Western Slope Skies - The Starry Dark

Nov 13, 2020

Credit NASA/ESA/Hubble

Have you ever tried to count the stars on a crisp, clear night, far from city lights? It is not for the numerically faint of heart.

Astronomers estimate a few thousand are typically visible to the naked eye, with another few million readily seen through optical telescopes. Overall, roughly one septillion (i.e., 1 followed by twenty-four zeroes) are estimated to exist. Given this, you may marvel that the sky is largely dark. Where is all that starlight? You would not be the first to ask.

The dark night sky question has a long pedigree. In sixth-century Egypt, Greek monk Cosmas Indicopleutes wondered why the myriad stars do not incinerate the sky. In 1576, English astronomer Thomas Digges formalized the question in terms of a universe of infinite age, volume, and star population; Johannes Kepler briefly took it up in 1610. The idea was popularized in the 1700s as Olbers’ Paradox, after German astronomer Heinrich Olbers, though several contemporary astronomers (including Edmond Halley of cometary fame) also grappled with it.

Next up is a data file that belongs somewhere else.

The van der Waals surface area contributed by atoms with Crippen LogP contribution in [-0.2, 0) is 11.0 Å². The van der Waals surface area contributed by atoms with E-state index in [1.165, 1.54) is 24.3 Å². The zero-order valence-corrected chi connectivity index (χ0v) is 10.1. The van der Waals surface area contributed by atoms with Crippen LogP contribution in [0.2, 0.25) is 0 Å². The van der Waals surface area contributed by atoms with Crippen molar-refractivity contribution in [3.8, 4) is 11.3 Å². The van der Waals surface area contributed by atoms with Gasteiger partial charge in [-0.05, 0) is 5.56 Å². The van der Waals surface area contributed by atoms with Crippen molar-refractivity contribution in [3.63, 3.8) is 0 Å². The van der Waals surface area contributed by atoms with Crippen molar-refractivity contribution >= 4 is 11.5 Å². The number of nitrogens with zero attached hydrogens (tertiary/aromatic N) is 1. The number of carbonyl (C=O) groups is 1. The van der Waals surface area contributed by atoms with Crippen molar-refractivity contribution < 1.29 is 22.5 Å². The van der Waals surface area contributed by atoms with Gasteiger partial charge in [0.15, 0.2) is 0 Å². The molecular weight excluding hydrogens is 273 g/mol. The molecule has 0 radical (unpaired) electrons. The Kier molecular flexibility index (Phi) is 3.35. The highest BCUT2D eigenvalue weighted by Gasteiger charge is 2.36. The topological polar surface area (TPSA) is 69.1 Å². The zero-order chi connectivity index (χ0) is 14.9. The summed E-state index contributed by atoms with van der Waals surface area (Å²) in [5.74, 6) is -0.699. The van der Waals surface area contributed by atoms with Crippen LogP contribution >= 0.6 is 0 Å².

In an 1848 essay, Edgar Allen Poe suggested that in a sufficiently large universe, not all starlight will have had time to reach us, an idea also advanced by Lord Kelvin in an obscure 1901 paper. Both anticipated the modern understanding that we see a limited range of the cosmos -- the Observable Universe -- due to the finite speed of light traversing space.

We know now that the universe is expanding, flinging galaxies further apart. If the expansion continues unchecked, the Observable Universe will gradually shrink, as ever less starlight manages to reach us. We also know that the universe was once much smaller, denser, and hotter than today. Back then, space was blindingly opaque. In the billions of years since, this energy has been stretched and cooled by cosmic expansion into an extremely low-frequency microwave background. We cannot see it with our eyes, so space remains dark and transparent; but with highly sensitive detectors, astronomers can observe a uniformly faint shimmer.

Perhaps the marvel is not the darkness of the sky, but rather that we see stars at all. Humanity fortunately exists in a cosmic Goldilocks epoch, between the universe’s seething past and potentially dim future. Next time you look up at the heavens, literally count your lucky stars that we do.

Western Slopes Skies is produced by the Black Canyon Astronomical Society.  This feature was written and voiced by Michael T. Williams.